For all the news organizations that have adopted automated journalism over the last decade or so, the COVID-19 pandemic presented a near-perfect opportunity to automate an unprecedented global news story. As the virus spread across the world at the beginning of 2020, governments and health authorities made a considerable amount of open source data available to the public, such as the number of deaths, patients in intensive care units, and 7-day incidence rates. This type of structured data that can fit into predictable story frames lays the groundwork for a new journalistic development known as “automated journalism,” a computer process that creates automated pieces of news without any human intervention except for the initial programming. Yet only a handful of organizations utilized the technology to cover the spread and consequences of the virus. 

Automated journalism usually implies the use of algorithms that fetch information on external or internal datasets and then fill in the blanks left on templates that have been pre-written in advance. This process, which can be compared to the word game Mad Libs, constitutes a basic application of Natural Language Generation (NLG), a computer technique that has been around for several decades in domains such as weather forecasts, sports, or financial results. From the beginning, the story of COVID-19 lent itself to the use of automated reporting to provide accessible and (in some cases) up-to-the-minute information on the pandemic.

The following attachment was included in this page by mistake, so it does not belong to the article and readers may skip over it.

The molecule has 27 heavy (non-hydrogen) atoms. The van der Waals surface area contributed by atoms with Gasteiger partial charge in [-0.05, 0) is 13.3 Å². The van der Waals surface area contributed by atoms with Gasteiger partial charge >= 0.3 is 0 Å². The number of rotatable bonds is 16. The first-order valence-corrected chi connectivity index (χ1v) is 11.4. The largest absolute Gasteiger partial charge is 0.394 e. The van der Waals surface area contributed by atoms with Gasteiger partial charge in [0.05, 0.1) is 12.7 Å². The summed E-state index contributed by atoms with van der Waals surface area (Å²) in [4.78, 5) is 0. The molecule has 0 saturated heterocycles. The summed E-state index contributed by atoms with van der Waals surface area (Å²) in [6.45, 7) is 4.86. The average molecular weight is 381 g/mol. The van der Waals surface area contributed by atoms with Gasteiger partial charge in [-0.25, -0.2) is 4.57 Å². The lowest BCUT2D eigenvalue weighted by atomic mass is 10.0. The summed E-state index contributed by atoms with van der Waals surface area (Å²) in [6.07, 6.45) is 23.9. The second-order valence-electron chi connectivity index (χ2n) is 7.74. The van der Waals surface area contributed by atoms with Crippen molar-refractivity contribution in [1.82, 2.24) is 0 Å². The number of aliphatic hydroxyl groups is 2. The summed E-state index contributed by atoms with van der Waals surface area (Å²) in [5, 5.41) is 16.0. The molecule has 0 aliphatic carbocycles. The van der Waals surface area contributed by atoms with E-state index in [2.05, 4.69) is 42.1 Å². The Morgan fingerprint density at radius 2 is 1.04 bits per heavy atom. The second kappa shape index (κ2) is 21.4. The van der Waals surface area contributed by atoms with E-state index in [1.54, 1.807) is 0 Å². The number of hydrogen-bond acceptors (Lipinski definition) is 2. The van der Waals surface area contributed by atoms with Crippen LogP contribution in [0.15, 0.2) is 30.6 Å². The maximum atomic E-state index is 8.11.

NLG made a leap into journalism and was more widely discussed in the first half of the 2010s as The Los Angeles Times used automated text to report on  homicides and earthquake alerts, while The Associated Press partnered with the firm Automated Insights to automate corporate earning stories. A growing number of media organizations have adopted or experimented with automated journalism since major news organizations like Radio France, The Washington Post, and the BBC started doing so. Typically, the automation technology is either developed in-house, outsourced to an external content provider, or used as a third-party solution so that journalists can design their own automated news “templates.” Automated news can be published all at once on a massive scale or used as first drafts to assist journalists with their own writing.